As India's boom gives way to gloom, the government is banking on a brief winter session of parliament that started on Tuesday to kickstart its long-stalled agenda of economic reforms.
India's parliament is a rowdy place frequently adjourned by jeering and walkouts, so prospects are slim for much progress on the more than 50 bills to be considered in the month-long session. Here is some of the proposed legislation:
Could be passed. Anti-corruption activist Anna Hazare galvanized middle-class anger against venal public officials with a hunger strike in August. All parties say they support creating a new anti-graft ombudsman, but wrangling over the details could slow things down.
The 74-year-old Hazare has been weakened by allegations of financial misdeeds by his top aides but maintains a strong presence in the political scene. He threatens a new hunger strike if Prime Minister Manmohan Singh does not hasten steps to create a strong citizen's ombudsman, or Lokpal.
Food security Bill
Unlikely to be passed. The food security bill, promoted by Congress party chief Sonia Gandhi, aims to expand the supply of subsidised grain to almost two-thirds of India's 1.2 billion people, a plan that if approved may hurt government finances but help secure voter support.
The government plans to introduce the bill in this session but it is unlikely to be passed until next year.
Expected to cost $20.7 billion annually, the law could also give the government a better idea of how much grain India could export after maintaining comfortable buffer stocks.
It seeks to expand substantially an existing food subsidy scheme that covers about 180 million of India's poorest people who receive about 4 million tonnes of grain every month through licensed "fair price shops".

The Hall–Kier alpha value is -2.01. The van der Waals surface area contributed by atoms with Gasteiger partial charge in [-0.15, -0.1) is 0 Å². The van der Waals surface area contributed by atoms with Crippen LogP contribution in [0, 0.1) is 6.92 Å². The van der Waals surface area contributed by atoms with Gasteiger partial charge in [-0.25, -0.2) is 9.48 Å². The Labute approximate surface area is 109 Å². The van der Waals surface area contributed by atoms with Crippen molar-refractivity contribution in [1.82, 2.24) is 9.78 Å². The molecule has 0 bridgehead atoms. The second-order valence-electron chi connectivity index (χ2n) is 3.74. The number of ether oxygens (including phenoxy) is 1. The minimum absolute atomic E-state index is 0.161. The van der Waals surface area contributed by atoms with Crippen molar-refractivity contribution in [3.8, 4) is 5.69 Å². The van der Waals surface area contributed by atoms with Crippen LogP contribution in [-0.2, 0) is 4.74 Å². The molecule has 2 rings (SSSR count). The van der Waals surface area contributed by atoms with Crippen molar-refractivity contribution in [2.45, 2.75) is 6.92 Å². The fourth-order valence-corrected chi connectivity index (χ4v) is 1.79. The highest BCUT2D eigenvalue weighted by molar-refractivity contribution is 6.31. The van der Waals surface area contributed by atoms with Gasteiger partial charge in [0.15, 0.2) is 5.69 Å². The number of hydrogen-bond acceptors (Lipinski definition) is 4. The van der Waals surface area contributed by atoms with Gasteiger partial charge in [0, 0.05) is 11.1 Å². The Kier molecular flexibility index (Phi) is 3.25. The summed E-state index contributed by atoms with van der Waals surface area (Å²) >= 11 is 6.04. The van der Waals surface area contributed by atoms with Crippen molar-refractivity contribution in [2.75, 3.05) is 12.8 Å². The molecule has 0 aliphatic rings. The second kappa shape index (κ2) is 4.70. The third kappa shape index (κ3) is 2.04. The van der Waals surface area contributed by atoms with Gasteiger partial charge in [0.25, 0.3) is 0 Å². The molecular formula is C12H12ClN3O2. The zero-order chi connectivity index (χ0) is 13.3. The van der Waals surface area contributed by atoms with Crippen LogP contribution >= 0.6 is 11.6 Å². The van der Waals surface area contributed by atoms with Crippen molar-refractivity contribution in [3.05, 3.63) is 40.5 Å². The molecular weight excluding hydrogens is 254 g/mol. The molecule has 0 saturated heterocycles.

Land mining Bill
Unlikely to be passed this session. The proposed land mining bill will enable funding of schools, hospitals and roads using profits and royalties from unwilling mining firms.
Despite industry's grumbles, the bill clarifies the rules. It could kickstart stalled projects blocked by protests and broaden rural support for the government.
The bill calls on coal miners to share a maximum 26 percent of their profits with communities in their area and for other miners to pay an amount equivalent to royalties. The government hopes to double revenue from mining royalties if the bill becomes law, from 40 billion rupees ($817 million) now.
The bill has been watered down under pressure from industry.
Initially the proposal said all miners should give 26 percent of profits to local communities where land acquisition is a sensitive matter and many oppose natural resources being exploited by outsiders.
India's mining sector is the source of some of the country's biggest corruption scandals affecting top regional leaders of India's main opposition party.
Could be passed. The cabinet approved foreign direct investment of up to 26 percent in the pension sector on Wednesday, setting in motion a key reform initiative in the financial sector after years of delays.
The decision needs parliament's go-ahead to become law, and will allow global players access to roughly $12 billion worth of assets, a figure expected to grow rapidly as more people join the workforce of Asia's third largest economy.
The government reintroduced the Pension Fund Regulatory and Development Authority Bill in March this year, after which it was sent to a committee on finance. The panel submitted a report in August with some suggestions after which the government decided to set the amount of foreign investment in the sector at 26%.
The main opposition Bharatiya Janata Party supports pension reforms, but has vowed to disrupt parliament in the session, which could stall all the planned reforms.